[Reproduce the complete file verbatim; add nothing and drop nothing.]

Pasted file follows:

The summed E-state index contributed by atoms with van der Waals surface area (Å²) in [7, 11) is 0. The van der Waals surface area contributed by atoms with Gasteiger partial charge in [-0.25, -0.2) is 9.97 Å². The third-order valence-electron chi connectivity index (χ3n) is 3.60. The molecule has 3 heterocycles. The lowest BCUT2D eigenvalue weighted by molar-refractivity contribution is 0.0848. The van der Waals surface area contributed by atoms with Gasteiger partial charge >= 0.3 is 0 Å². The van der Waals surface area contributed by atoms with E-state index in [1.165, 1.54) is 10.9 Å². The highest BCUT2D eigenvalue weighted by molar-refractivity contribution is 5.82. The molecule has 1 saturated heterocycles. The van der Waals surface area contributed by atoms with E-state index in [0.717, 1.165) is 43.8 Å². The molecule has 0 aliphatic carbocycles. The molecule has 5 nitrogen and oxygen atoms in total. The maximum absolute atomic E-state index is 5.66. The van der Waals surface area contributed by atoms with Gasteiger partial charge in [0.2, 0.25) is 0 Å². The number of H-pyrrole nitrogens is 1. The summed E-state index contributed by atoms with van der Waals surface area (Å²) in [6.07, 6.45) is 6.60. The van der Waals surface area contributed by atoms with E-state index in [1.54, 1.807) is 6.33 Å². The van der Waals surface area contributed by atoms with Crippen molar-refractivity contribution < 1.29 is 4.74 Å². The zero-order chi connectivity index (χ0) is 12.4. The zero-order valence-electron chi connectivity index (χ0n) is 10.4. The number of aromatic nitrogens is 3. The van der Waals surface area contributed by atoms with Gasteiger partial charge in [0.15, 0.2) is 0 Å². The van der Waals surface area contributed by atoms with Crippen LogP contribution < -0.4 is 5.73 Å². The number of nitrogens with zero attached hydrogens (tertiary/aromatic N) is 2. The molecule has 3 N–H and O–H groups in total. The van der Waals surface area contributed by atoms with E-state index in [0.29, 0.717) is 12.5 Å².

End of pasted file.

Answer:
The summed E-state index contributed by atoms with van der Waals surface area (Å²) in [7, 11) is 0. The van der Waals surface area contributed by atoms with Gasteiger partial charge in [-0.25, -0.2) is 9.97 Å². The third-order valence-electron chi connectivity index (χ3n) is 3.60. The molecule has 3 heterocycles. The lowest BCUT2D eigenvalue weighted by molar-refractivity contribution is 0.0848. The van der Waals surface area contributed by atoms with Gasteiger partial charge >= 0.3 is 0 Å². The van der Waals surface area contributed by atoms with E-state index in [1.165, 1.54) is 10.9 Å². The highest BCUT2D eigenvalue weighted by molar-refractivity contribution is 5.82. The molecule has 1 saturated heterocycles. The van der Waals surface area contributed by atoms with E-state index in [0.717, 1.165) is 43.8 Å². The molecule has 0 aliphatic carbocycles. The molecule has 5 nitrogen and oxygen atoms in total. The maximum absolute atomic E-state index is 5.66. The van der Waals surface area contributed by atoms with Gasteiger partial charge in [0.2, 0.25) is 0 Å². The number of H-pyrrole nitrogens is 1. The summed E-state index contributed by atoms with van der Waals surface area (Å²) in [6.07, 6.45) is 6.60. The van der Waals surface area contributed by atoms with E-state index in [1.54, 1.807) is 6.33 Å². The van der Waals surface area contributed by atoms with Crippen molar-refractivity contribution < 1.29 is 4.74 Å². The zero-order chi connectivity index (χ0) is 12.4. The zero-order valence-electron chi connectivity index (χ0n) is 10.4. The number of aromatic nitrogens is 3. The van der Waals surface area contributed by atoms with Gasteiger partial charge in [0.15, 0.2) is 0 Å². The van der Waals surface area contributed by atoms with Crippen LogP contribution < -0.4 is 5.73 Å². The number of nitrogens with zero attached hydrogens (tertiary/aromatic N) is 2. The molecule has 3 N–H and O–H groups in total. The van der Waals surface area contributed by atoms with E-state index in [0.29, 0.717) is 12.5 Å².